He starts across the room, and I fling myself on him, bearing him back. His fist crashes into my face, and then I hear Jacob's roar as he beats the Virginian through the low door. Ely follows with Kenton and Vandeer. I get up and stumble after them, Lane and Green with me. I catch one glimpse of the Jew, sitting by the fire like a figure out of time.

Outside, there is a mad tangle of figures. I direct all my hate and resentment into the fight. Voices break the night's quiet, and the Pennsylvania men pour from their dugouts. Muskets are clubbed—knives.

The cry goes up: “Virginians!”

There aren't many of the Virginians—a dozen perhaps. They're beaten back. They're overwhelmed by numbers. We stand panting—warm even in the cold.

“Drunk,” a Pennsylvania man says.

“We're rationed on rum—and those damned Virginians drink.”

We go back to the dugout, grumbling, but feeling that the fight has kept us from madness. We crowd in, close the door; body heat and heat of the fire. The Jew stares at us, as if we were things beyond his understanding.

“Ye're Pennsylvania men?” the girl says. “You'll let me stay tonight?”

“We're no Pennsylvania men,” Jacob says.

“What's your name?” I ask her.

“Bess Kinley.”

“Sit by the fire and warm yourself” I tell her. “No man will drive you from the fire.”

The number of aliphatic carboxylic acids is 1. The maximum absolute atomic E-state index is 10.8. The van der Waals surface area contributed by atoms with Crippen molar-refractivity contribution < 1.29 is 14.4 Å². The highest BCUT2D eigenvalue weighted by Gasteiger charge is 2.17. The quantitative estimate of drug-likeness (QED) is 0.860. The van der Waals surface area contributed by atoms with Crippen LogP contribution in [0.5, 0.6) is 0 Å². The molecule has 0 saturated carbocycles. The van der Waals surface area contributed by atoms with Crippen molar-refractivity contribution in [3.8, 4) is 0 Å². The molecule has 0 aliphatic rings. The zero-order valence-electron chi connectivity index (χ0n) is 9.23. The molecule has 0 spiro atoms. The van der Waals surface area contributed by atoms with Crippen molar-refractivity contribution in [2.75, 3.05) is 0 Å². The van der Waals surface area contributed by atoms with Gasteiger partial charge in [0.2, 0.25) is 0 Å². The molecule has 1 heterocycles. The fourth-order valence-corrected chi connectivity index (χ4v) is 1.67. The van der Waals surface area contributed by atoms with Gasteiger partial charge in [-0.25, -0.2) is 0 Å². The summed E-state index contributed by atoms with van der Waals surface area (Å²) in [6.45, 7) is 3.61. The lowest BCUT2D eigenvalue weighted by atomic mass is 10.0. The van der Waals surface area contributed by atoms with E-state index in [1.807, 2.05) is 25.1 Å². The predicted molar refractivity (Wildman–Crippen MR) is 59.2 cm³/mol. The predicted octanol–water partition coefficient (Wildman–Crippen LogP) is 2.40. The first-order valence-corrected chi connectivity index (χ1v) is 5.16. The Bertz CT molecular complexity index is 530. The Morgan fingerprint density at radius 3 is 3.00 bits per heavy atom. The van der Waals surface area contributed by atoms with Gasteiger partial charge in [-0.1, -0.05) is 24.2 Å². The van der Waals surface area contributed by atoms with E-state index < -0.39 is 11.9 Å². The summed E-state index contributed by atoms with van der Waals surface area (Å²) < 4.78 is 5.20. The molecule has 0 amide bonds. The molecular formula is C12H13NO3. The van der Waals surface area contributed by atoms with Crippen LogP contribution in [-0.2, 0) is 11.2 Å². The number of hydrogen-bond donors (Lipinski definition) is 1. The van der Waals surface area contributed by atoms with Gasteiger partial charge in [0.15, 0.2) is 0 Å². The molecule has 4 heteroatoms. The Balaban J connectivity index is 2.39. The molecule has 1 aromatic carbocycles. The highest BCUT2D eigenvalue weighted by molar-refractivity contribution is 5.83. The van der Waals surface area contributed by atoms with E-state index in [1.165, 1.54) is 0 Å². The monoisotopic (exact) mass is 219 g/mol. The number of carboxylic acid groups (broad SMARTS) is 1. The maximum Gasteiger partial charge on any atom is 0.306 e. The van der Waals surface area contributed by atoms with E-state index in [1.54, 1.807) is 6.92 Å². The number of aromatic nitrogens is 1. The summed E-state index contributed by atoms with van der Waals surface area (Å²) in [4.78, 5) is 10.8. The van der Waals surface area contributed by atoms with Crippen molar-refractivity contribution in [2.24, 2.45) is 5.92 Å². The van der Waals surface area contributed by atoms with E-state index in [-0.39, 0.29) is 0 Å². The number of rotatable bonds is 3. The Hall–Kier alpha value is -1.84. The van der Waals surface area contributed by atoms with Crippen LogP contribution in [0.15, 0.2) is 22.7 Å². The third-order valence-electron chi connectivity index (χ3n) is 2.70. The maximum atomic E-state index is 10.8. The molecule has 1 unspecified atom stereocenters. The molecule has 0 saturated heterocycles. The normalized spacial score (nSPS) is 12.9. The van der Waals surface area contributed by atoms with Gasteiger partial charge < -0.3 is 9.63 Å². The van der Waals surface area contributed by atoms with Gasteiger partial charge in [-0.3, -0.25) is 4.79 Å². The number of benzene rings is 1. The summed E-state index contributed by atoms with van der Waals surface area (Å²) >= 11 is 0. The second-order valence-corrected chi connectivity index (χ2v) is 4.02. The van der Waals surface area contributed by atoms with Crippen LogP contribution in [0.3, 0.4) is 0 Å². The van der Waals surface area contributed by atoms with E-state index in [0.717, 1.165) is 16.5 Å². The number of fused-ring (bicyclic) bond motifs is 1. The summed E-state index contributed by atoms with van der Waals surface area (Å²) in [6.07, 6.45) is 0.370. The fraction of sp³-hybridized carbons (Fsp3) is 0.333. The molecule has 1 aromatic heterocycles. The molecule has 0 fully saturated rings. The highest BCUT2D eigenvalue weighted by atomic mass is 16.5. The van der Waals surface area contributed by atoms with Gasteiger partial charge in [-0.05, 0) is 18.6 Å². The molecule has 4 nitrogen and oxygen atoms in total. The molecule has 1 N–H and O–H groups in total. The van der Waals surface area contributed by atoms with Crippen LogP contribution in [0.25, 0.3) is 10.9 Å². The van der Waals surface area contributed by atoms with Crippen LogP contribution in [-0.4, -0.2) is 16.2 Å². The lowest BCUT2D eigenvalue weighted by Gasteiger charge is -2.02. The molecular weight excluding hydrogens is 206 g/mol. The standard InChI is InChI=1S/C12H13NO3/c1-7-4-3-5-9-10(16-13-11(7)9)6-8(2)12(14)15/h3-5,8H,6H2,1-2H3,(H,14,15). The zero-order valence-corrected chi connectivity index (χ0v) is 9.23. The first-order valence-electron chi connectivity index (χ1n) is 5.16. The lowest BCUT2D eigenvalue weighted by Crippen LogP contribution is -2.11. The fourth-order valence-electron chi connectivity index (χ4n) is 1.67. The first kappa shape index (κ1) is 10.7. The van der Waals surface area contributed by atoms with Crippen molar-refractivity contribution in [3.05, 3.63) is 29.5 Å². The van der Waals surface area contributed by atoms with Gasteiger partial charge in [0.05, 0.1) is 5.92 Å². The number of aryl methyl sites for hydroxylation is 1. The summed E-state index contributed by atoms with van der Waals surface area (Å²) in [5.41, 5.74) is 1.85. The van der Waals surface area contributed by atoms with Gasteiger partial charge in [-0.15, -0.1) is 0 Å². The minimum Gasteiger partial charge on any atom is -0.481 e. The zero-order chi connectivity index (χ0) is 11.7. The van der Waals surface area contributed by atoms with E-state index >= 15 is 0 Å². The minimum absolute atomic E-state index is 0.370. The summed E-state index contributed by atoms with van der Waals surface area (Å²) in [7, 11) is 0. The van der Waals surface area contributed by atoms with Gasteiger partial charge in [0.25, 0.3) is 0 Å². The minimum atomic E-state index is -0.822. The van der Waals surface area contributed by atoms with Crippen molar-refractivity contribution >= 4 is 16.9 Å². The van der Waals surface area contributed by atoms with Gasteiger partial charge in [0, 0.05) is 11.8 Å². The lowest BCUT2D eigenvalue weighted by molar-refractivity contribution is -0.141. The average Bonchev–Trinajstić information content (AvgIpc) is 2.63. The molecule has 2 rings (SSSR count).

I look at her, and something passes between us. I feel bigger than before, different.

“She'll stay,” I tell them.

“She'll stay tonight,” Ely agrees.

I sit close to her. She doesn't speak. I look at her face, and for once try to read the mystery of a woman who follows the army.

Finally I say, sullenly: “Why don't you get out of the camp? Why don't you get out of here?”

“Where would I go?” she asks me.

Kenton's woman sobs softly; silence takes hold of us. Occasionally, someone puts a piece of wood on the fire.

“I'm hungry,” she says.

We give her some gruel, and she holds the wooden cup with both hands, drinking it slowly. Nobody speaks. Henry Lane is sleeping again. Green and Kenton crawl into their beds. Already they have lost interest.

Edward comes in, blue with cold, shaking off the snow. He stands and looks at the girl.

“She's Allen's woman,” Jacob says. Thus our morality. Thus our years of prayer on the hard floors of hard wooden churches. She was mine without marriage, without the word of any man of God. Because I took her, she is mine.

The girl turns and looks at me, her dark eyes biting into mine. I say nothing. Ely tells Edward what has happened.

“They're hard, bitter men, the Virginians,” Edward says. “The girl's a slut. Did she expect them to nurse her?”

“Shut up!” I cry.

“I'm not holding for the Virginians, Allen.”

“Where's Brone?” Ely asks Edward. “He should have been back already.”

“I didn't see him,” Edward says. “I thought he was back.”

“I forgot,” I mutter. “The boy was sick with cold. I forgot and I had no thought for him.”

Ely stands up and puts on his coat.

“Ye're a fool to go out,” Jacob says.

I crawl into my coat. I'm sick with weariness, but I know about Brone. Deep in my heart, I know.

I followed Ely out. Jacob came behind me. None of us spoke. We walked across the hillside, away from the dugouts, and then down toward the Gulph Road. It was easy to find the path Brone had beaten in the snow, and follow it. When we came near the end, two low shapes shot away across the snow.